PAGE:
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Studies Show Immigration Doesn't Cause Rise in Crime

Donald Trump sparked controversy recently with remarks that linked undocumented immigrants to a rise in violent crime in the United States.

“They’re bringing drugs,” the real estate big-wig told a crowd last month. “They’re bringing crime. They’re rapists.”

The claims left pro-immigrant groups outraged, jumping to defend immigrant communities across the country.

“There are great businesses. There are hardworking people,” said Angela Franco of the Greater Washington Hispanic Chamber of Commerce. “Making such a generalized comment, really, I don’t think it’s respectful.”

And research shows that Trump’s comments just aren’t true.

NBC Bay Area looked at over a dozen studies and nearly 30 years in U.S. Census Report data. The results?

A number of studies show that a rise in immigration rates actually corresponds to a decrease in violent crime, while the majority of academic research on this topic finds no correlation between immigration patterns and increased violent crime rates.

A study by The Pew Research Center from 2013 concluded that first generation immigrants have much lower crime rates than native-born citizens, and another recent study from the University of Chicago Crime Lab further emphasized Trump’s falsehoods.

The study’s author, Aaron Chalfin, found that a 1 percentage point rise in immigration led to a 13 percent drop in rape and two percent drop in murder.

The study also found a 19 percent rise in aggravated assault, but Chalfin stressed that his overall conclusions match the majority of academic research on this topic.

“I think the best interpretation of my paper and others in literature is that there’s no robust evidence of an effect [of immigration on crime]” he said. “When we think about what’s driving crime, we definitely don’t think of immigration on our list. That’s pretty well settled,” he added.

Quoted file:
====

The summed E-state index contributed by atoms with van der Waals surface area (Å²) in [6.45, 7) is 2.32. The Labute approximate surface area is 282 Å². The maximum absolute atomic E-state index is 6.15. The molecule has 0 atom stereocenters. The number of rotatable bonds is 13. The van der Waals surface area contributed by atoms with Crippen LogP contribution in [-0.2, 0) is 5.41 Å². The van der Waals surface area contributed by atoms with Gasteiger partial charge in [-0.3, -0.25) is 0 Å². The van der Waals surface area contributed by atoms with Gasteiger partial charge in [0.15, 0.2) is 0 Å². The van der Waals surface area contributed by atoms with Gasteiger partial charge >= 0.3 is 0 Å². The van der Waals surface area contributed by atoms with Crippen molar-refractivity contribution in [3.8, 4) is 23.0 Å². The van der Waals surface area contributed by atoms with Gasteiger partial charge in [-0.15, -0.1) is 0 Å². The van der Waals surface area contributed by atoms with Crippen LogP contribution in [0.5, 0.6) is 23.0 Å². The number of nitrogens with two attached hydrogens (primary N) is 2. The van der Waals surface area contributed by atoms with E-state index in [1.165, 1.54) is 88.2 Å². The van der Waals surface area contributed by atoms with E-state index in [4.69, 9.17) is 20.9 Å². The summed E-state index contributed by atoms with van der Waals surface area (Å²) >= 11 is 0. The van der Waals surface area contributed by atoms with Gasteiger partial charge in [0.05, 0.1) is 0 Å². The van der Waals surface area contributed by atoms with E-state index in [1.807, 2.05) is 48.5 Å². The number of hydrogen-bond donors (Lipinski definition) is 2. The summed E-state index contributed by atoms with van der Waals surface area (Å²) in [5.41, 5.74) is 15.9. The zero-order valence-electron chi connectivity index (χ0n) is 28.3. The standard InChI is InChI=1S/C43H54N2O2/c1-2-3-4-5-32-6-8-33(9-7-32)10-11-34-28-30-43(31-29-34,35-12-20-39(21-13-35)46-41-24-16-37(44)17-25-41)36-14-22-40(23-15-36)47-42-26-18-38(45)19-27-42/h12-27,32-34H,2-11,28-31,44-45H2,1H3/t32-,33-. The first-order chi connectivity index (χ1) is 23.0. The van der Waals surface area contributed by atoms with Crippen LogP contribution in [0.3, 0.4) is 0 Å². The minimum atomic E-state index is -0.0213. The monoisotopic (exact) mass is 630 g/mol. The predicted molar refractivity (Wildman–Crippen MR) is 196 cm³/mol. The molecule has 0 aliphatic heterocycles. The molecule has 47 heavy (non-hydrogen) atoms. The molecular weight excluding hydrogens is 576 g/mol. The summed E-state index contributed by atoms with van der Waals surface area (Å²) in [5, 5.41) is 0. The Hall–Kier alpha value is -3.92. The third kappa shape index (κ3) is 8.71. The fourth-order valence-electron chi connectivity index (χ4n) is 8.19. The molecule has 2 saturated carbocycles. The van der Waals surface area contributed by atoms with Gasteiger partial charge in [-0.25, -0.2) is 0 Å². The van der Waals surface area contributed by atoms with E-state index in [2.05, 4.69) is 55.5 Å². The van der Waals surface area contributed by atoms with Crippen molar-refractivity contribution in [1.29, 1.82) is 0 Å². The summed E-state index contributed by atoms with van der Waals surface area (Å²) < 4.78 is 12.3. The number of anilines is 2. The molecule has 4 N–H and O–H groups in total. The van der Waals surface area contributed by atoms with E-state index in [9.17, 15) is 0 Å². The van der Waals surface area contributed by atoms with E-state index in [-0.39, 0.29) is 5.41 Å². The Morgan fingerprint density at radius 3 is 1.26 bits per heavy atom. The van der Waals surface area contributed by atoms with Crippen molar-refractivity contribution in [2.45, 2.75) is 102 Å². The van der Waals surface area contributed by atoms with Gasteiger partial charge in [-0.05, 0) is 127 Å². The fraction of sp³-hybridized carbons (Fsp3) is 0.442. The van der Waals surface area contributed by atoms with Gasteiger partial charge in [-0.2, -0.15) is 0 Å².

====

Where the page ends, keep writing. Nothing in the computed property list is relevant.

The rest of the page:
Robert Weisberg, Faculty Co-Director of the Stanford Criminal Justice Center, agrees. Immigration rates in the U.S. were on the rise starting in the early 1990’s, he said, and that pattern actually corresponded with a decrease in crime.

“That period matched perfectly with the most dramatic crime reduction in modern American history,” Weisberg said. “That’s a crude measure, but it does tell you that an increase in immigration isn’t associated with an increase in crime, generally,” he added.

But years of academic research haven’t forced Trump to change his tune.

He continued to draw a connection between immigrants and crime following the tragic death of Kate Steinle, a Pleasanton woman who was shot and killed in San Francisco earlier this month.

The police termed the incident a random shooting linked to an undocumented immigrant, Juan Francisco Lopez-Sanchez.

"We're talking about crime,” Trump told reporters outside a charity golf event last week. “You saw what happened with the young lady in San Francisco. It's a disgrace."

The controversial remarks by the presidential hopeful have left many Republicans on the local and national scale defending the party’s views on immigration.

“I think he should have toned it back,” said Howard Epstein, former chair of the San Francisco Republican Party. “You know, there’s a problem along our border. We need to seal our border. I don’t have any problems with Mr. Trump saying that, but it’s the way he said it that will turn people against the party.”

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